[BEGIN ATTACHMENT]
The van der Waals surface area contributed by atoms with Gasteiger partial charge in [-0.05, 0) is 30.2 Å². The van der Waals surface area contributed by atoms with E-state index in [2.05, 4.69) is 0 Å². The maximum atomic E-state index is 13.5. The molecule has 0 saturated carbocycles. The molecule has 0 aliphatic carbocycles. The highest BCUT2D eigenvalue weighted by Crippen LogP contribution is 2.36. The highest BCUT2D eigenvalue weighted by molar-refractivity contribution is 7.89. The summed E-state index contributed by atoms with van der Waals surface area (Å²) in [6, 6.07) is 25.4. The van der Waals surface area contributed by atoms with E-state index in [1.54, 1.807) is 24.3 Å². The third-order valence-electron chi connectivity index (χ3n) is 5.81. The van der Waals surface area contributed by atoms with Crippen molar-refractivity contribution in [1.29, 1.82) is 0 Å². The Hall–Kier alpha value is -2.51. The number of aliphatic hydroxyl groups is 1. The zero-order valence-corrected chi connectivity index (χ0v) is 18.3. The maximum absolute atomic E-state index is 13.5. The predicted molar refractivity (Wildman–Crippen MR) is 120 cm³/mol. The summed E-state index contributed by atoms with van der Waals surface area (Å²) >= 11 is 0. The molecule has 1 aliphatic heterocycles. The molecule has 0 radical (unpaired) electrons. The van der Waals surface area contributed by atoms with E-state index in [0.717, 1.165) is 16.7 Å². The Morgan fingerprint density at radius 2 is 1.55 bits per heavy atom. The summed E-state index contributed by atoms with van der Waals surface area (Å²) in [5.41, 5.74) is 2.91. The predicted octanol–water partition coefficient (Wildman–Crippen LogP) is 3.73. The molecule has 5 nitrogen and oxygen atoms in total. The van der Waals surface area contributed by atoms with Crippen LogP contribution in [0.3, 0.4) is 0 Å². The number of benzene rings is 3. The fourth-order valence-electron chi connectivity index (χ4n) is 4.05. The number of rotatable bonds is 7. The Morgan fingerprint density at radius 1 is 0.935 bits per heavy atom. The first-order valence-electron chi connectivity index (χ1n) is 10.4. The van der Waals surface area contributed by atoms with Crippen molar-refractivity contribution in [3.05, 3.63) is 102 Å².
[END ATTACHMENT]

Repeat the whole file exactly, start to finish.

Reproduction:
The van der Waals surface area contributed by atoms with Gasteiger partial charge in [-0.05, 0) is 30.2 Å². The van der Waals surface area contributed by atoms with E-state index in [2.05, 4.69) is 0 Å². The maximum atomic E-state index is 13.5. The molecule has 0 saturated carbocycles. The molecule has 0 aliphatic carbocycles. The highest BCUT2D eigenvalue weighted by Crippen LogP contribution is 2.36. The highest BCUT2D eigenvalue weighted by molar-refractivity contribution is 7.89. The summed E-state index contributed by atoms with van der Waals surface area (Å²) in [6, 6.07) is 25.4. The van der Waals surface area contributed by atoms with E-state index in [1.54, 1.807) is 24.3 Å². The third-order valence-electron chi connectivity index (χ3n) is 5.81. The van der Waals surface area contributed by atoms with Crippen molar-refractivity contribution in [1.29, 1.82) is 0 Å². The Hall–Kier alpha value is -2.51. The number of aliphatic hydroxyl groups is 1. The zero-order valence-corrected chi connectivity index (χ0v) is 18.3. The maximum absolute atomic E-state index is 13.5. The predicted molar refractivity (Wildman–Crippen MR) is 120 cm³/mol. The summed E-state index contributed by atoms with van der Waals surface area (Å²) >= 11 is 0. The molecule has 1 aliphatic heterocycles. The molecule has 0 radical (unpaired) electrons. The van der Waals surface area contributed by atoms with E-state index in [0.717, 1.165) is 16.7 Å². The Morgan fingerprint density at radius 2 is 1.55 bits per heavy atom. The summed E-state index contributed by atoms with van der Waals surface area (Å²) in [5.41, 5.74) is 2.91. The predicted octanol–water partition coefficient (Wildman–Crippen LogP) is 3.73. The molecule has 5 nitrogen and oxygen atoms in total. The van der Waals surface area contributed by atoms with Crippen LogP contribution in [0.3, 0.4) is 0 Å². The number of benzene rings is 3. The fourth-order valence-electron chi connectivity index (χ4n) is 4.05. The number of rotatable bonds is 7. The Morgan fingerprint density at radius 1 is 0.935 bits per heavy atom. The first-order valence-electron chi connectivity index (χ1n) is 10.4. The van der Waals surface area contributed by atoms with Crippen molar-refractivity contribution in [3.05, 3.63) is 102 Å².